As with most hobbies that involve equipment or kit of some kind, as participants in such hobbies we all love the idea of ‘new toys’ to play with and this is certainly true of photography. Although more kit is furthest from my mind and wallet right now, as a Canon ‘shooter’ I could hardly ignore the recent announcement of the Canon R3 which technically is quite stunning in its specification and promised performance !
However the combination of its performance and price at almost £6,000 for the body alone, indicate quite clearly that this is a rather niche market product aimed at a very specific audience, professionals shooting sports and action photography rather than even the keenest amateur. I am sure that there will be the odd wealthy amateur that will buy one but if I were in a position financially to do so, I would probably opt for the slightly cheaper by £2,000 R5 as being more flexible for my personal needs.
Leaving DSLRs Behind
The other thing that was quite striking if rather more low key, was the launch of a couple of cheaper lenses for the RF mount, a 16mm f2.8 lens @ £320 and a 100-400mm f5.6-8 zoom @ £700. These two are added to a couple of other ‘budget’ lenses in the line-up, the 50mm f1.8 @ £220 and the 24-105mm f4-7.1 @ £480.
When Canon first launched into the R series they did so with some quite stellar but also rather expensive lenses, the ‘L’ series of the RF mount. It made sense because it was a demonstration of what they could achieve optically with their new mount, the initial RF lenses were a lot more than a “me too” foray into mirrorless cameras, they were very good if rather pricey.
However the launch of these lower end lenses for the RF mount is starting to shape their lens line-up to reflect what they achieved with the EF mount, top spec, top price L lenses and a good range of value for money lenses that mirror the L series but at a lower price point. There are two things that I would takeaway from this, there will be no more EF mount DSLRs coming from Canon and I expect a flurry of cheaper RF mount bodies being launched over the next couple of years.
Over recent years and as new cameras were launched there were two ‘fads’ in terms of people commenting on social media that just made me laugh, dual card slots and how many frames per second a camera could shoot. “Oh it’s no good if it doesn’t have dual card slots and does 10+ fps” was the sort of comment that many of these clowns came up with.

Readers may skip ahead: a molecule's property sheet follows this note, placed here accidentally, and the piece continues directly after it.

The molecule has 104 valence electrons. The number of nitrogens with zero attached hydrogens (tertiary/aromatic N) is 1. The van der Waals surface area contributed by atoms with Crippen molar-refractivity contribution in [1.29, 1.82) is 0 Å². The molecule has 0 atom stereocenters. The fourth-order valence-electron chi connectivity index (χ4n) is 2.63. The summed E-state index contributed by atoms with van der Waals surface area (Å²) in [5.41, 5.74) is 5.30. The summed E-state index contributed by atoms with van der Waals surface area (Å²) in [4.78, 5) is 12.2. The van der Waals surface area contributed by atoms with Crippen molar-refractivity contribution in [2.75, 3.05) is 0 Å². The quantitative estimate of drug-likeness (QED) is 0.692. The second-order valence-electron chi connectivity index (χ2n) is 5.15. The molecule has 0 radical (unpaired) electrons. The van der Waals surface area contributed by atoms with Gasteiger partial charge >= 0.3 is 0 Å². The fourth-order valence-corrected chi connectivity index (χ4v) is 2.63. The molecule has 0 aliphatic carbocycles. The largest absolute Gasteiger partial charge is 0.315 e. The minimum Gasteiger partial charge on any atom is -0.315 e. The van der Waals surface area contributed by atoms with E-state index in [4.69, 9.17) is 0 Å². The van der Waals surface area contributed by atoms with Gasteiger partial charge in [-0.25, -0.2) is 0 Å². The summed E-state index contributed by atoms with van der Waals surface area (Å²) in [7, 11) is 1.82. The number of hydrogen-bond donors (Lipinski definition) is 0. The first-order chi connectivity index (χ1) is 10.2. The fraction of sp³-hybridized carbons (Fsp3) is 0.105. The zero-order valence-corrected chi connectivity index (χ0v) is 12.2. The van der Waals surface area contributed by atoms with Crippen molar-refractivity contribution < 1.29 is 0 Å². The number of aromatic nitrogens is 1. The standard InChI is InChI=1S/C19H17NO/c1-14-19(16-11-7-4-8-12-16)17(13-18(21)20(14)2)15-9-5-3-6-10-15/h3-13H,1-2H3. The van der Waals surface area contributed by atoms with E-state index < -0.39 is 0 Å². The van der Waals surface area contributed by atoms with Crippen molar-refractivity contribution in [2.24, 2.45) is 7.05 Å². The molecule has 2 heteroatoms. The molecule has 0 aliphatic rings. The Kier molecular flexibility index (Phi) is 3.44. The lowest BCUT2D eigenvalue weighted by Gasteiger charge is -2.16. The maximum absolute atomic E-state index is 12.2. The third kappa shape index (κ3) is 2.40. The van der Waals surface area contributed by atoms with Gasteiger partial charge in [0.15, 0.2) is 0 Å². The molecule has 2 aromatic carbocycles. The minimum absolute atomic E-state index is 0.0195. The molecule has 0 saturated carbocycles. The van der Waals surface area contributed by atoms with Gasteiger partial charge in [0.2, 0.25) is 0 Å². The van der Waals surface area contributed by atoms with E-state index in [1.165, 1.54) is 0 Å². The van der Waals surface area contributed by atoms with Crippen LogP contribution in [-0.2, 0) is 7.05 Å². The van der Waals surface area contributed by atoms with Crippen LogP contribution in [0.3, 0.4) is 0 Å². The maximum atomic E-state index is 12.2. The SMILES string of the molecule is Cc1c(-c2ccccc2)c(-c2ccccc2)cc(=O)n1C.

It is certainly true that a working wedding photographer as an example, would certainly like the security of recording to dual card slots as would many other photographic pros out “on the job” but for the vast majority of us and even the keenest amateur, it is hardly a major issue or requirement.
I say this from my own experience because I regularly use two DSLRs that have dual card slots, my 5DS and my 7D MkII and even when I’ve done air shows with them when I can do over 2,000 pictures in a day’s shoot, I’ve only ever used one card slot though both have had matched cards in them and set to switch automatically. Whilst my 5DS with its 50mpx images can make an effortless charge to fill up a memory card, it still takes quite a bit to fill a 64Gb one let alone a 128Gb card. Besides which my 7D MkII with its 20mpx is what I use for the vast majority of the “action shots” because that is what it was designed for.
I don’t “baby my kit” but I don’t throw camera bodies, lenses, batteries and memory cards around as if they are a dirty pair of mud encrusted football boots either, this stuff cost me money and financially replacing it would be difficult. I also shoot a lot of pictures on a daily basis and perhaps because I always buy branded memory cards, I have never had a memory card, CF or SD fail on me going back to 2ooo when I bought my D30.
Frames per Second
My second pet hate when it comes to the overhype stuff lies in the fixation on fps which brings me back to the start of this little blog and the R3.
As is quite common with new high end cameras, manufacturers will give preproduction samples to trusted photographers to use out in the field and in “real world” usage, it’s a good way to iron out any bugs that have crept into the design before they launch it into the market. One of the testers on the R3 was Jeff Cable who was shooting for Team US at the Tokyo Olympics, he was interviewed by Digital Photo Pro about his views on the R3 here’s one question and answer I particularly liked:
“Q: How was editing all those images you shot at 30fps?
Jeff Cable: It was brutal. At a typical water polo match in the past, I’d shoot around 1200 images with the Canon 1D X. Now, with the R3, I’d come back with 2500 or 2600 shots. And I’m like, holy crap, my deadlines didn’t change, so now I have to haul ass in the editing room.”
My 7D MkII ‘only’ shoots at 10 fps plus the write buffer on RAW generally tops out at 40 frames even with fast memory cards but whether with wildlife or an air show it is probably enough for me especially when it comes to having to edit a shoot to sort the “keepers” from those you delete.
In fact my M6 MkII can do 14fps and even has a 30 frame RAW burst though only at about half the 32.5mpx resolution at 17.9mpx but frankly I don’t bother too much unless the situation really needs it. Recently shooting some butterflies on a Buddleia bush it was handy but I probably deleted 80% during editing because they were duplicates and it still comes down to the same thing, going through them frame by frame and ‘pixel peeping’ to ensure you keep the best.
Forget the headline writers and PR people, a high frame rate can be a right pain. If you want the proof and you get your hands on a high frame rate camera, set it to shoot at maximum speed and shoot everything at that for a couple of days and you will soon find out why I write this.